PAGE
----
Meantal Health Illness

1587 WordsJul 17, 20187 Pages
Mental health illness is often created and diagnosed from the subjective judgment of mental health professionals. Often times, diagnosis consists of undesirable traits perceived by the dominant society as a problem. Society creates beliefs and dictates social norms in order to instilling social order. Moreover, marginalized groups that are often disenfranchised are often diagnosed and labeled with mental illnesses, because of the inability to become resilient and successful from impoverished conditions. Delgado and Stefancic (2001) describe Intersectionality as multiple identities that oppress individuals that feature undesirable traits depicted in society. As a result, many people of color, features of disability and women may be…show more content…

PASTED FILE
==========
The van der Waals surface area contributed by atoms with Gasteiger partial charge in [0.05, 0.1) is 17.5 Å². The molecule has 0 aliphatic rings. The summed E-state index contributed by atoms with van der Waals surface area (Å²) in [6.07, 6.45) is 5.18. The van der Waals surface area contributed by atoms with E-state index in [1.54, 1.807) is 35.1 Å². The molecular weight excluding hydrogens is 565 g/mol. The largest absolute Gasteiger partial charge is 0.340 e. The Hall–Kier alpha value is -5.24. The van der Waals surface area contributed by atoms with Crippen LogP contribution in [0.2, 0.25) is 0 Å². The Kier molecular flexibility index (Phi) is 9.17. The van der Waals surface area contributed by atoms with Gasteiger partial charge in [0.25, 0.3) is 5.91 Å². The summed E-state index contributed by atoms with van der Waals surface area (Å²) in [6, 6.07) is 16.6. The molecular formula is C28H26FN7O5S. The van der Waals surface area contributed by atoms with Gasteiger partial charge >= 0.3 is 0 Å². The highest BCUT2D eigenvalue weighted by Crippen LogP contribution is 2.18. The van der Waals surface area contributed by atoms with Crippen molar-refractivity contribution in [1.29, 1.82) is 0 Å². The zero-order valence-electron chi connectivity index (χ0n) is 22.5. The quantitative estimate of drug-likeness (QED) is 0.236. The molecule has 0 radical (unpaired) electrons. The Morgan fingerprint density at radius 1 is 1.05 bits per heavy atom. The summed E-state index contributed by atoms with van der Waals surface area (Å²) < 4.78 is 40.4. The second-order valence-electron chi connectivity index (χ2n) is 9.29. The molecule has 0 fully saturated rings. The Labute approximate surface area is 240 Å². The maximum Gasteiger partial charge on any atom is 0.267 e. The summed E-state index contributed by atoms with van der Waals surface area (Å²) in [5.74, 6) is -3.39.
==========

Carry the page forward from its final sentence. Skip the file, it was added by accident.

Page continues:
An interesting point Pouba and Tianen (2006) express about women in the Mendota Mental Asylum was that the majority of women placed in the facility were immigrant women. Herein, women that were likely to be not acculturated towards dominant ideals were labeled with mental health diagnosis. In comparison, many people currently with mental health diagnosis may be negatively label due to the reluctant of assimilating towards dominant social attitudes and expectations. In conclusion, mental health diagnosis is heavily subjective to the dominant ideals in society. People that are of lower social status may be stigmatized with mental illnesses, because they may be unable to represent the expectation of being successful. Furthermore, mental health diagnosis often hinders the ability in being successful; because people may believe that they have mental disorders and are stigmatized from society. References Delgado, R., & Stefancic, J. (2001). Critical Race Theory: an introduction. New York: New York University Press. Pouba, K., & Tianen, A. (2006). Lunacy in the 19th Century, Women Admissions to Asylums in United States of America. Oshkosh Scholar, 1, 95-103. Scull, A. (1993). The Most Solitary of Afflictions. Madness and Society in Britain, 26-33. Walton, J. K. (1985). Casting Out and Bringing Back in Victorian England: pauper lunatics, 1840-70. London: Tavistock Press. The current practice in the mental health field has been

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